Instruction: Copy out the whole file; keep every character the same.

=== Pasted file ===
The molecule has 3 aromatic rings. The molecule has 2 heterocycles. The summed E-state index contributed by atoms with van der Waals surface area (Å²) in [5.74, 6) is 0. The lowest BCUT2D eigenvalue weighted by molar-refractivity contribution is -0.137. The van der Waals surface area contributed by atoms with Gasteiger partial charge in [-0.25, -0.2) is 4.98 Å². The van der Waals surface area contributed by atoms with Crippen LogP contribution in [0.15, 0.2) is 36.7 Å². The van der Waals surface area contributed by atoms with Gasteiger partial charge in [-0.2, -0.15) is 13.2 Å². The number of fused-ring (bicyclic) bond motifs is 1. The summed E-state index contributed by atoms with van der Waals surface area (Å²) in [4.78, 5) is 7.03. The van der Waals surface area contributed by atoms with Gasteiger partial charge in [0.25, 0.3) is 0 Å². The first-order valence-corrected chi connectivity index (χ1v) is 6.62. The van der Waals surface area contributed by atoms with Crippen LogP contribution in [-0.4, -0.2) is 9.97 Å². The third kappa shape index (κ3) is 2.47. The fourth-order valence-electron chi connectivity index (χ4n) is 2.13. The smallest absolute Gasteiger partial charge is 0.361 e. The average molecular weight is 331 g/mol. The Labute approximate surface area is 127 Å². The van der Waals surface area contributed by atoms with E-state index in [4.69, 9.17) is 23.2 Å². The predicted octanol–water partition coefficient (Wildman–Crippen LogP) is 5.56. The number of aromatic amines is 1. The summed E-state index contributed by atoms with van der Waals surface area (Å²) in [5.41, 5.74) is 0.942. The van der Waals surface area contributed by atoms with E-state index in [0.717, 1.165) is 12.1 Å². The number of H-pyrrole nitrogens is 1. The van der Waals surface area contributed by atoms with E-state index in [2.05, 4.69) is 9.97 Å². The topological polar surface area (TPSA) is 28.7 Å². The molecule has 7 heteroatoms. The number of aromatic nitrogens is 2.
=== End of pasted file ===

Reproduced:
The molecule has 3 aromatic rings. The molecule has 2 heterocycles. The summed E-state index contributed by atoms with van der Waals surface area (Å²) in [5.74, 6) is 0. The lowest BCUT2D eigenvalue weighted by molar-refractivity contribution is -0.137. The van der Waals surface area contributed by atoms with Gasteiger partial charge in [-0.25, -0.2) is 4.98 Å². The van der Waals surface area contributed by atoms with Crippen LogP contribution in [0.15, 0.2) is 36.7 Å². The van der Waals surface area contributed by atoms with Gasteiger partial charge in [-0.2, -0.15) is 13.2 Å². The number of fused-ring (bicyclic) bond motifs is 1. The summed E-state index contributed by atoms with van der Waals surface area (Å²) in [4.78, 5) is 7.03. The van der Waals surface area contributed by atoms with Gasteiger partial charge in [0.25, 0.3) is 0 Å². The first-order valence-corrected chi connectivity index (χ1v) is 6.62. The van der Waals surface area contributed by atoms with Crippen LogP contribution in [-0.4, -0.2) is 9.97 Å². The third kappa shape index (κ3) is 2.47. The fourth-order valence-electron chi connectivity index (χ4n) is 2.13. The smallest absolute Gasteiger partial charge is 0.361 e. The average molecular weight is 331 g/mol. The Labute approximate surface area is 127 Å². The van der Waals surface area contributed by atoms with E-state index in [4.69, 9.17) is 23.2 Å². The predicted octanol–water partition coefficient (Wildman–Crippen LogP) is 5.56. The number of aromatic amines is 1. The summed E-state index contributed by atoms with van der Waals surface area (Å²) in [5.41, 5.74) is 0.942. The van der Waals surface area contributed by atoms with E-state index in [0.717, 1.165) is 12.1 Å². The number of H-pyrrole nitrogens is 1. The van der Waals surface area contributed by atoms with E-state index in [2.05, 4.69) is 9.97 Å². The topological polar surface area (TPSA) is 28.7 Å². The molecule has 7 heteroatoms. The number of aromatic nitrogens is 2.